WHERE DO I COME FROM?
This cemetery is located just west of Decatur Alabama on highway 20/72. It is on the property that belongs to ULA ( formerly Boeing). It’s posted no trespassing…..I can’t read apparently. This means nothing to those of us eager to take a photo not listed. I was sure to be extremely careful. It is within a fenced area and rock wall as well. It contains the Kimbell family as well as names MInor, Mosely and Murphey. It is very poor condition, with many of the monuments overturned. The only information I can find on this family, is that Edmond Kimbell once operated a stagecoach in Decatur. So, it was a point of interest for many to stop, probably because of the river.
I LOVE AN INTERESTING HEADSTONE OR MONUMENT……
FindaGrave has a list of the most interesting headstones from around the world. It is especially interesting to me to see the skill and craftsmanship, from the late 19th century. I can not imagine how long such things would take to chisel…there is an extra thrown in that is recent, but,, really cool!
Here are some of my favorites….
If you have never been to an old cemetery, I suggest you do. Not only can you find interesting headstones and monuments, you may be able to fulfill a photo from someone who has posted a request on there. Happy searching!!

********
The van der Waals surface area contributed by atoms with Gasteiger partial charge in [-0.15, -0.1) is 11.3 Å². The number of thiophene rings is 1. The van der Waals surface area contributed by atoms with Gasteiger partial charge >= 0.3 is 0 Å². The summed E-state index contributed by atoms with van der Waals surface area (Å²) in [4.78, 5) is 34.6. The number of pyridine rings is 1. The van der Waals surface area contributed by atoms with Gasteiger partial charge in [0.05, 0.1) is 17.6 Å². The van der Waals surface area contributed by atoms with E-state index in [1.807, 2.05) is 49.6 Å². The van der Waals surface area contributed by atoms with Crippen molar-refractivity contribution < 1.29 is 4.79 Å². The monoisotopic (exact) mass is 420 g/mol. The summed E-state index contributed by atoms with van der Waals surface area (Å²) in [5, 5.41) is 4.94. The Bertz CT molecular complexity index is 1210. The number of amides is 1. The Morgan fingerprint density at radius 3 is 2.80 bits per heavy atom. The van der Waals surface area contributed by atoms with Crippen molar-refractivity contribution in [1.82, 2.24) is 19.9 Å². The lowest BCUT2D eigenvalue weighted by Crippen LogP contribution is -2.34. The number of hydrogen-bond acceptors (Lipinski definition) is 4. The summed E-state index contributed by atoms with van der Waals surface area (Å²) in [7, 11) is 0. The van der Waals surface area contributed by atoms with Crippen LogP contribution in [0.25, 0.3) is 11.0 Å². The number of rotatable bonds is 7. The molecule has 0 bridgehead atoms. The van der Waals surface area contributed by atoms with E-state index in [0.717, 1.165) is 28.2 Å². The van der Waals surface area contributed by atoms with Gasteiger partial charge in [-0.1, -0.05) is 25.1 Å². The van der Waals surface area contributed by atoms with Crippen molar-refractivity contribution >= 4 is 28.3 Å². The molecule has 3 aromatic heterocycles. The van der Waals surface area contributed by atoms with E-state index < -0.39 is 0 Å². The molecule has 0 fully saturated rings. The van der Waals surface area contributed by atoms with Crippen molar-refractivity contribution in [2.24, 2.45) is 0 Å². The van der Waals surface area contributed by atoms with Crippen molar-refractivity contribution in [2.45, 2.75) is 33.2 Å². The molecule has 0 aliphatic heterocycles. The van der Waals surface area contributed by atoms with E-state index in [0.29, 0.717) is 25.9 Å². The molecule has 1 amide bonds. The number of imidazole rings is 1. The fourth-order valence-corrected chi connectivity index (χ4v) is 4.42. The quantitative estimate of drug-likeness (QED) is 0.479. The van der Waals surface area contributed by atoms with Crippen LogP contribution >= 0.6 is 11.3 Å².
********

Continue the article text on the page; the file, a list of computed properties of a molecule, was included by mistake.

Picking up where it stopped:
I have always appreciated architecture, in many forms. Whether it is an old timber building or a modern design. Everywhere along the back roads in Georgia, there were many old homesteads, barns, small groceries and abandoned churches. I often wonder what happened. Was it an economic reason? The small community could not be sustained? People moved away due to lack of work? Whatever the reason, it leaves a question of how they got to be in a state of ruin.
I recently discovered a website devoted to old building and places in Georgia. The writer and photographer ( Brian Brown ) does an excellent job showing the forgotten places throughout Georgia. I appreciate the site, mainly because many of my ancestors came from Georgia. I saw many of these sights just the other day. If you too appreciate abandoned building, etc., please visit his site and enjoy. Brian Brown’s site is